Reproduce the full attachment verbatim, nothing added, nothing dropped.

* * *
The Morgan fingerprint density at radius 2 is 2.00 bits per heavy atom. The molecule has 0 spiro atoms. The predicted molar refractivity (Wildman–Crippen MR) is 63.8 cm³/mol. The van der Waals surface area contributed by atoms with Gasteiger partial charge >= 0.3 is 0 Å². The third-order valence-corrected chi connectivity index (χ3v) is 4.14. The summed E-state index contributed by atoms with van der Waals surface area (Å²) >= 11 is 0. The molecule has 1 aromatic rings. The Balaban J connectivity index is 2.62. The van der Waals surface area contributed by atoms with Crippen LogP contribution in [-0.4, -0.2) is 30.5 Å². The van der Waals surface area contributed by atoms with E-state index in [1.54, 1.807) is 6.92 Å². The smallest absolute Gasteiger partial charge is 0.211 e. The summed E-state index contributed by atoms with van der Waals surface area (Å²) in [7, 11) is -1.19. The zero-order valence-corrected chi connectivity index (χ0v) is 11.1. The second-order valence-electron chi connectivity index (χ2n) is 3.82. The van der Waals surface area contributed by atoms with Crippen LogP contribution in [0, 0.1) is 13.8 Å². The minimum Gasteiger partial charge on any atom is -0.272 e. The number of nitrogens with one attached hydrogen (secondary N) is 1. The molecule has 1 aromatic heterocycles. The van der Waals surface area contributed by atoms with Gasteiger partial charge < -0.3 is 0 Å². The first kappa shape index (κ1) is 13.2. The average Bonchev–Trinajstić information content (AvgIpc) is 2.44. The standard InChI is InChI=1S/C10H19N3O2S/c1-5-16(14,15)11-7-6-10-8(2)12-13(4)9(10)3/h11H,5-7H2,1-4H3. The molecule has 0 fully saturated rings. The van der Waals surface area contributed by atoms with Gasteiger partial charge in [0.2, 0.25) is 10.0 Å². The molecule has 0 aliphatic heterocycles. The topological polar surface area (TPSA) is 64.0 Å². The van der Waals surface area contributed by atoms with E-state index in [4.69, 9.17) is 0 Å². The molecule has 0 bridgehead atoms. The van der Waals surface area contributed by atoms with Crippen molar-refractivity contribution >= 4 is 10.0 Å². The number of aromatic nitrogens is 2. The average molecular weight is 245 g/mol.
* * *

The Morgan fingerprint density at radius 2 is 2.00 bits per heavy atom. The molecule has 0 spiro atoms. The predicted molar refractivity (Wildman–Crippen MR) is 63.8 cm³/mol. The van der Waals surface area contributed by atoms with Gasteiger partial charge >= 0.3 is 0 Å². The third-order valence-corrected chi connectivity index (χ3v) is 4.14. The summed E-state index contributed by atoms with van der Waals surface area (Å²) >= 11 is 0. The molecule has 1 aromatic rings. The Balaban J connectivity index is 2.62. The van der Waals surface area contributed by atoms with Crippen LogP contribution in [-0.4, -0.2) is 30.5 Å². The van der Waals surface area contributed by atoms with E-state index in [1.54, 1.807) is 6.92 Å². The smallest absolute Gasteiger partial charge is 0.211 e. The summed E-state index contributed by atoms with van der Waals surface area (Å²) in [7, 11) is -1.19. The zero-order valence-corrected chi connectivity index (χ0v) is 11.1. The second-order valence-electron chi connectivity index (χ2n) is 3.82. The van der Waals surface area contributed by atoms with Crippen LogP contribution in [0, 0.1) is 13.8 Å². The minimum Gasteiger partial charge on any atom is -0.272 e. The number of nitrogens with one attached hydrogen (secondary N) is 1. The molecule has 1 aromatic heterocycles. The van der Waals surface area contributed by atoms with Gasteiger partial charge < -0.3 is 0 Å². The first kappa shape index (κ1) is 13.2. The average Bonchev–Trinajstić information content (AvgIpc) is 2.44. The standard InChI is InChI=1S/C10H19N3O2S/c1-5-16(14,15)11-7-6-10-8(2)12-13(4)9(10)3/h11H,5-7H2,1-4H3. The molecule has 0 fully saturated rings. The van der Waals surface area contributed by atoms with Gasteiger partial charge in [0.2, 0.25) is 10.0 Å². The molecule has 0 aliphatic heterocycles. The topological polar surface area (TPSA) is 64.0 Å². The van der Waals surface area contributed by atoms with E-state index in [4.69, 9.17) is 0 Å². The molecule has 0 bridgehead atoms. The van der Waals surface area contributed by atoms with Crippen molar-refractivity contribution >= 4 is 10.0 Å². The number of aromatic nitrogens is 2. The average molecular weight is 245 g/mol.